Friday, April 18, 2014


Uzbekistan

Sokh: In One Tiny Territory, A World Of Problems

A border outpost around the Uzbek exclave of Sokh
A border outpost around the Uzbek exclave of Sokh

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Sokh Exclave: Two Decades Of Simmering Tension

Sokh district, a small pocket of Uzbek territory within Kyrgyzstan, has been the scene of low-level violence and bilateral tension since the collapse of the Soviet Union in 1991. Following an outbreak of violence on January 5-6, RFE/RL takes a brief look at the history of this territory and some of the contentious issues it presents for Uzbekistan and Kyrgyzstan.
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By Daisy Sindelar
They say good fences make good neighbors. But Central Asian residents watching a barbed-wire barricade go up between their Ferghana Valley villages may not all agree.
 
Kyrgyz border guards on January 17 began to install the 10-kilometer fence between Charbak, a Kyrgyz village, and Hoshyar, which is located inside Uzbekistan's Sokh exclave. 
 
The two border villages were the scene of violent clashes earlier this month, when Sokh residents reportedly staged an attack on Kyrgyz border guards for attempting to install electricity poles in an area where the division between Kyrgyz and Uzbek territory still remains undefined.
 
The violence spilled into Charbak, with Sokh residents overturning cars, beating residents, and taking dozens of people hostage for up to one and a half days. All border crossings through Sokh have remained closed since the violence, a move that has left residents desperately low on food and fuel.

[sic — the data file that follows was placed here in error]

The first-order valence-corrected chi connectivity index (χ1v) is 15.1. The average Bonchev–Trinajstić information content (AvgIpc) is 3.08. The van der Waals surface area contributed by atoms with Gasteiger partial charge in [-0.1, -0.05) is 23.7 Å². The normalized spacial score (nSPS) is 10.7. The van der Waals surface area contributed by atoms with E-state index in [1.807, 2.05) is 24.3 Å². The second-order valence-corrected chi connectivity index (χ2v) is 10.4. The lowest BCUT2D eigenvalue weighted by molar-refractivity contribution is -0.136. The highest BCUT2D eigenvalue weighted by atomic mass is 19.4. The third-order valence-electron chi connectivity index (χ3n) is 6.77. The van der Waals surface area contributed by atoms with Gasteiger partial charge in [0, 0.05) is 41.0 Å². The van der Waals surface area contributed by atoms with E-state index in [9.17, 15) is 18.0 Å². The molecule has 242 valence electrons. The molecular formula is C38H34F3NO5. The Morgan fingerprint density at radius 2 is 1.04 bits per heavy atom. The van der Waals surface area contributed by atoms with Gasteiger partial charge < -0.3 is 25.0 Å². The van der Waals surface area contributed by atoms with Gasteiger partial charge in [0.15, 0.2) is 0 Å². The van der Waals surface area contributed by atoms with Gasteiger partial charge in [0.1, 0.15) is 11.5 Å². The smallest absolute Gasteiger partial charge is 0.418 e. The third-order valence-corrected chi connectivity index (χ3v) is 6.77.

Deadly Clashes
 
Such clashes have become depressingly routine in an ethnically diverse region where poorly drawn borders, poverty, and government neglect have frayed nerves on all sides.
 
Ashymbek Myrzabekov, a Kyrgyz resident of Charbak, called on authorities to bring the perpetrators to account or risk a continued cycle of violence.
 
"Ordinary people aren't just taking to the streets on their own. There are hooligans who are calling on them to do it. People are talking about this, including the people involved in the clashes themselves," Myrzabekov said.
 
Sokh is just the latest conflict highlighting a rise in ethnic tensions in southern Kyrgyzstan, where Kyrgyz, Uzbeks, and Tajiks and dozens of minority groups have lived in close quarters for centuries.
 
The deadly 2010 clashes centered in the Kyrgyz city of Osh left Bishkek keenly aware of the potential for unrest in its restive south.
 
But in Sokh, the issue is as much about borders as it is about nationalities. The exclave, covering 350 square kilometers, is located entirely within Kyrgyzstan's Batken Oblast, some 20 kilometers from the border with Uzbekistan proper.
 
Its residents are Uzbek citizens but are, almost exclusively, ethnic Tajiks who settled in the region centuries ago, drawn by the region's rich pastureland and proximity to the Sokh River.
 
In 1924, Soviet planners briefly designated Tajik territories an autonomous region within the Uzbek Soviet Socialist Republic.

Five years later, Tajikistan was made a separate republic, but many of its key populations remained in Uzbekistan. Dozens of ethnic exclaves are still scattered throughout the Ferghana Valley -- with many, like Sokh, the subject of ongoing border disputes.